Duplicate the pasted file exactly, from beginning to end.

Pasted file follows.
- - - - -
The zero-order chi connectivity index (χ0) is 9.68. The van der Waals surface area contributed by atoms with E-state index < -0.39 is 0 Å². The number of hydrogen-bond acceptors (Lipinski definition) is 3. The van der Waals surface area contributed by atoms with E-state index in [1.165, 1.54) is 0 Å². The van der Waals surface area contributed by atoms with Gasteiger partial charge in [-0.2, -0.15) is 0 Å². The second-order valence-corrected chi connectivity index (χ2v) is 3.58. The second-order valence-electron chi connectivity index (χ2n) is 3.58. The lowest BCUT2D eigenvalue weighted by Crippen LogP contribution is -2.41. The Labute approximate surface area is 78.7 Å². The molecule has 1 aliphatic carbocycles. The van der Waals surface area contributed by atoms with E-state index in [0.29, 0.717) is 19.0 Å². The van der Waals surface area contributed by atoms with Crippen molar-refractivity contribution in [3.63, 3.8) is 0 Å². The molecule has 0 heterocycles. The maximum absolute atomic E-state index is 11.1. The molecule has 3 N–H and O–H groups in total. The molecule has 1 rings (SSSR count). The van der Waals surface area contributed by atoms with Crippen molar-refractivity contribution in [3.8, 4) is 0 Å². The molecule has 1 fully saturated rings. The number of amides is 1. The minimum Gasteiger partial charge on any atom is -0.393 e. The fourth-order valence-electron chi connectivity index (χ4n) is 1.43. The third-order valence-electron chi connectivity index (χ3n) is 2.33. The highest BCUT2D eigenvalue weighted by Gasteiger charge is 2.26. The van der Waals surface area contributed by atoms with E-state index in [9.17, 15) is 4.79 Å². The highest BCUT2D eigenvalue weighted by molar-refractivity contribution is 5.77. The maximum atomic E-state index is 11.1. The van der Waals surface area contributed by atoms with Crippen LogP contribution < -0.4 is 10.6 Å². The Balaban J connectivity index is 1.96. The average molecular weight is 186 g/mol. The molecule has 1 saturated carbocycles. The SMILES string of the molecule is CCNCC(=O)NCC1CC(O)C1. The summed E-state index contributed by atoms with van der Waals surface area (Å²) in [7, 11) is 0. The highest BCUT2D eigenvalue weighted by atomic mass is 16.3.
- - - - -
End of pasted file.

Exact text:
The zero-order chi connectivity index (χ0) is 9.68. The van der Waals surface area contributed by atoms with E-state index < -0.39 is 0 Å². The number of hydrogen-bond acceptors (Lipinski definition) is 3. The van der Waals surface area contributed by atoms with E-state index in [1.165, 1.54) is 0 Å². The van der Waals surface area contributed by atoms with Gasteiger partial charge in [-0.2, -0.15) is 0 Å². The second-order valence-corrected chi connectivity index (χ2v) is 3.58. The second-order valence-electron chi connectivity index (χ2n) is 3.58. The lowest BCUT2D eigenvalue weighted by Crippen LogP contribution is -2.41. The Labute approximate surface area is 78.7 Å². The molecule has 1 aliphatic carbocycles. The van der Waals surface area contributed by atoms with E-state index in [0.29, 0.717) is 19.0 Å². The van der Waals surface area contributed by atoms with Crippen molar-refractivity contribution in [3.63, 3.8) is 0 Å². The molecule has 0 heterocycles. The maximum absolute atomic E-state index is 11.1. The molecule has 3 N–H and O–H groups in total. The molecule has 1 rings (SSSR count). The van der Waals surface area contributed by atoms with Crippen molar-refractivity contribution in [3.8, 4) is 0 Å². The molecule has 1 fully saturated rings. The number of amides is 1. The minimum Gasteiger partial charge on any atom is -0.393 e. The fourth-order valence-electron chi connectivity index (χ4n) is 1.43. The third-order valence-electron chi connectivity index (χ3n) is 2.33. The highest BCUT2D eigenvalue weighted by Gasteiger charge is 2.26. The van der Waals surface area contributed by atoms with E-state index in [9.17, 15) is 4.79 Å². The highest BCUT2D eigenvalue weighted by molar-refractivity contribution is 5.77. The maximum atomic E-state index is 11.1. The van der Waals surface area contributed by atoms with Crippen LogP contribution < -0.4 is 10.6 Å². The Balaban J connectivity index is 1.96. The average molecular weight is 186 g/mol. The molecule has 1 saturated carbocycles. The SMILES string of the molecule is CCNCC(=O)NCC1CC(O)C1. The summed E-state index contributed by atoms with van der Waals surface area (Å²) in [7, 11) is 0. The highest BCUT2D eigenvalue weighted by atomic mass is 16.3.